NASHVILLE, Tenn. (AP/WMOT) — Tennessee state elections officials have agreed to stop purging inactive voters from the rolls until after the November election.
Tennessee Democratic Party spokesman Brandon Puttbrese says when the party compared an older voter list with the newly purged list they discovered something odd.
Puttbrese says the state is required to keep a ten-year-long voting history on file for every Tennessee voter. But after the recent purge, 11,000 voter records had been partially or completely erased. Puttbrese explains why that’s important.
FRANKLIN, Tenn. (AP/WMOT) — The Williamson County School Board has voted against allowing home-schooled students to participate in sports on high school teams.
The Tennessean reports that board members discussed the topic for 45 minutes yesterday before voting 8-to-3 against allowing students outside of the county school system to join teams at their area high schools.
Tennessee Secondary School Athletic Association spokesman Matthew Gillespie says the Association changed its rules to allow home-schooled students to participate in public school sports one full year ago.
MURFREESBORO, Tenn. (BURRISS) -- This week, back in 1971, 41 years ago, the government and the news media were engaged in a struggle pitting secrecy against the public's right to know. It also involved what was perhaps the government's first successful attempt to force a newspaper to stop publishing.
MURFREESBORO, Tenn. (AP) — A Congressional Field Hearing was conducted Monday in Murfreesboro. The meeting is an official session of the House Oversight and Government Reform Committee, but none of the committee’s Democrats are in attendance.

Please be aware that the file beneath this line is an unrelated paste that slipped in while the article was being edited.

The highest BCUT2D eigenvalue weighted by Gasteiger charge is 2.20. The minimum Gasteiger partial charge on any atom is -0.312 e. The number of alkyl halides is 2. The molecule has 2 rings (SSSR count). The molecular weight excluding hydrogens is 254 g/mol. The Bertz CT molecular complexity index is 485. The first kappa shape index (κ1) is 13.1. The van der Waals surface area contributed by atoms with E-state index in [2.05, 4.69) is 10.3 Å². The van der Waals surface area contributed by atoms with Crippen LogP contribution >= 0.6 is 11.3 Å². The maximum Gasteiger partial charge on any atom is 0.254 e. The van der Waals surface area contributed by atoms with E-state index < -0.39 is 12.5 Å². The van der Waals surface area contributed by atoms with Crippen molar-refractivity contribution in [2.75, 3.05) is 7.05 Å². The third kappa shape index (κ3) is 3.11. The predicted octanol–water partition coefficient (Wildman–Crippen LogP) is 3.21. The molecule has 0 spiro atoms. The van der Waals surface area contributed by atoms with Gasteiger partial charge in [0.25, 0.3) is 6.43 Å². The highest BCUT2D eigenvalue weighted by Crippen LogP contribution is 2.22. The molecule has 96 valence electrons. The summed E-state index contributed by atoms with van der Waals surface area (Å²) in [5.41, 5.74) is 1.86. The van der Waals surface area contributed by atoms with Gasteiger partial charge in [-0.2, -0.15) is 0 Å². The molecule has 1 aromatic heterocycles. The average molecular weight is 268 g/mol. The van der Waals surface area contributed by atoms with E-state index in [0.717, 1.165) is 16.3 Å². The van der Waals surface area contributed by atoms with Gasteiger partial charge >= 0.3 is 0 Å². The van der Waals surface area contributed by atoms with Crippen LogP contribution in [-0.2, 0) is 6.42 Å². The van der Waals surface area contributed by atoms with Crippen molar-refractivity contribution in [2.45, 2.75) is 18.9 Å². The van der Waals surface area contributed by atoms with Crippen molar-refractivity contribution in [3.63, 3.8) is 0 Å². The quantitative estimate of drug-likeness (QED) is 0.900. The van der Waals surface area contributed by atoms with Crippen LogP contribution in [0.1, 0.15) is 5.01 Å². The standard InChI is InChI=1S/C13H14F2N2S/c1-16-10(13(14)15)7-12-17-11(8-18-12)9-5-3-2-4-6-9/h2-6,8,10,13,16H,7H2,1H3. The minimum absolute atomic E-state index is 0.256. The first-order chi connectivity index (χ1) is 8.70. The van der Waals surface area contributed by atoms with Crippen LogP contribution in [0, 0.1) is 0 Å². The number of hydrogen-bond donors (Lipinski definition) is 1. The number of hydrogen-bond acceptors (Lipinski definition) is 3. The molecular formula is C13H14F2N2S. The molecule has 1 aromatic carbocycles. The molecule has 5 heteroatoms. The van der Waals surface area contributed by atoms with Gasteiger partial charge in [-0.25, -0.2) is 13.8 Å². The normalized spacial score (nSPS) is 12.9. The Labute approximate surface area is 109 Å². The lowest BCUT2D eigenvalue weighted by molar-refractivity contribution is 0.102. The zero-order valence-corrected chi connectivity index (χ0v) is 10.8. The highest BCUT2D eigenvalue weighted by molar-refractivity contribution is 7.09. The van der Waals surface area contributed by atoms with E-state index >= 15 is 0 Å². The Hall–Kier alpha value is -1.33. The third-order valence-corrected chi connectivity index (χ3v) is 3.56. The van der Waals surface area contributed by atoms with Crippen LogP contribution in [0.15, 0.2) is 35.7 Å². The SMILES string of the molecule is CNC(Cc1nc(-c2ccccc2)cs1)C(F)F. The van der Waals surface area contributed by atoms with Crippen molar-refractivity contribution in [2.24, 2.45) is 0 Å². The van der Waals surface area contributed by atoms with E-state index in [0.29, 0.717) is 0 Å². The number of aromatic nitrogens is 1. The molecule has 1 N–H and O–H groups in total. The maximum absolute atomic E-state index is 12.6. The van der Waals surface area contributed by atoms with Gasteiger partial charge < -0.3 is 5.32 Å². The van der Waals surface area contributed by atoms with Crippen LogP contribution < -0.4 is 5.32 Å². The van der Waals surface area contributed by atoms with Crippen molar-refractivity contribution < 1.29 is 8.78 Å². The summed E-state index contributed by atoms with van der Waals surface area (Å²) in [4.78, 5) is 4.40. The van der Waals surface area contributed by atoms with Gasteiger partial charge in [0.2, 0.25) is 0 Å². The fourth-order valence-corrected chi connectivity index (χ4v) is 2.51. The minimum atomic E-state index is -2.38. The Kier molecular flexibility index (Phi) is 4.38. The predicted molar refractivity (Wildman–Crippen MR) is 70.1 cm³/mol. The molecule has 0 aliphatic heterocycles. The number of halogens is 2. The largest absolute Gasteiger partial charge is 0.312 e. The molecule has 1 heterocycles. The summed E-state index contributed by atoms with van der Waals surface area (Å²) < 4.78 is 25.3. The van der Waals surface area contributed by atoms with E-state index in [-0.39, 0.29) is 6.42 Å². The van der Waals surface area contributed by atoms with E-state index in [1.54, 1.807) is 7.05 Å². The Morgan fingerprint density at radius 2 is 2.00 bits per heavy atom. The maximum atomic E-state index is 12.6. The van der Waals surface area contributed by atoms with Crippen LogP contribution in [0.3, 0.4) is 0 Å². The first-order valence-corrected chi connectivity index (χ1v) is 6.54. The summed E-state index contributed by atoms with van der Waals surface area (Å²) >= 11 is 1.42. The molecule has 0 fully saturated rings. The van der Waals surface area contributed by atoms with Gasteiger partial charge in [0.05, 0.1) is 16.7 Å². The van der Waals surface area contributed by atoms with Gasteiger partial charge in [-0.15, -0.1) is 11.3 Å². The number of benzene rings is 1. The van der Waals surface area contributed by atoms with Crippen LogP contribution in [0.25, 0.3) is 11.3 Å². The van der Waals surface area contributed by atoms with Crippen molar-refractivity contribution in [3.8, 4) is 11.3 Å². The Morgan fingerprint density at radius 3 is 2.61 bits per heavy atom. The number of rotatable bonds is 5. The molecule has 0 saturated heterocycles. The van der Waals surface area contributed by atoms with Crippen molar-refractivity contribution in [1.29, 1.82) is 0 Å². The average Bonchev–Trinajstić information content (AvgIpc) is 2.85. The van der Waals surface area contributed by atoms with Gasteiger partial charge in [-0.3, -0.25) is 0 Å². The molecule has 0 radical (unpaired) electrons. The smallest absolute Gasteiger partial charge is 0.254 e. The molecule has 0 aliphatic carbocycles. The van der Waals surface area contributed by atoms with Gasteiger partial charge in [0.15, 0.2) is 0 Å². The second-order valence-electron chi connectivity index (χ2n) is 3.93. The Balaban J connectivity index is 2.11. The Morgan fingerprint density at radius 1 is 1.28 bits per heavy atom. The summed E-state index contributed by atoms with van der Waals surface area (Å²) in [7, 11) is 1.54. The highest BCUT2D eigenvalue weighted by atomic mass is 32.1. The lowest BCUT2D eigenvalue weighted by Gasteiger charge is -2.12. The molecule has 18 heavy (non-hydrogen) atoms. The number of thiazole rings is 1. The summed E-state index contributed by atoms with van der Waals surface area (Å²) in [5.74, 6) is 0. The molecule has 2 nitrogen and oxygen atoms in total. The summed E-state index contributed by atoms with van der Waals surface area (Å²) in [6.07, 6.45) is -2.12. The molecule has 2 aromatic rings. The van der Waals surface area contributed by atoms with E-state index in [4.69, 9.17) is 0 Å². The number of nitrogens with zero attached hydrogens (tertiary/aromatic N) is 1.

Among those who did turn out include Gov. Bill Haslam, U.S. Senators Lamar Alexander and Bob Corker, along with U.S. Reps. Scott Desjarlais, Diane Black and Marsha Blackburn…all Republicans.
Today’s hearing is entitled "Tennessee Job Creation: Do Federal Government Regulations Help or Hinder Tennessee's Economic Development?"
MURFREESBORO, Tenn. (NELSON) -- About 250 high-school juniors and seniors from across Tennessee are attending the Governor’s School for the Arts. The school is being held again this year at Middle Tennessee State University.
Schools from all over Tennessee have students enrolled in the Governor’s School for the Arts.
The school is a month long, intensive program that allows students to focus on their areas of interest, dance, music, visual arts, filmmaking, and theater.
Murfreesboro eleventh graders Max Farley and Gaven Marlow are representing Siegel High.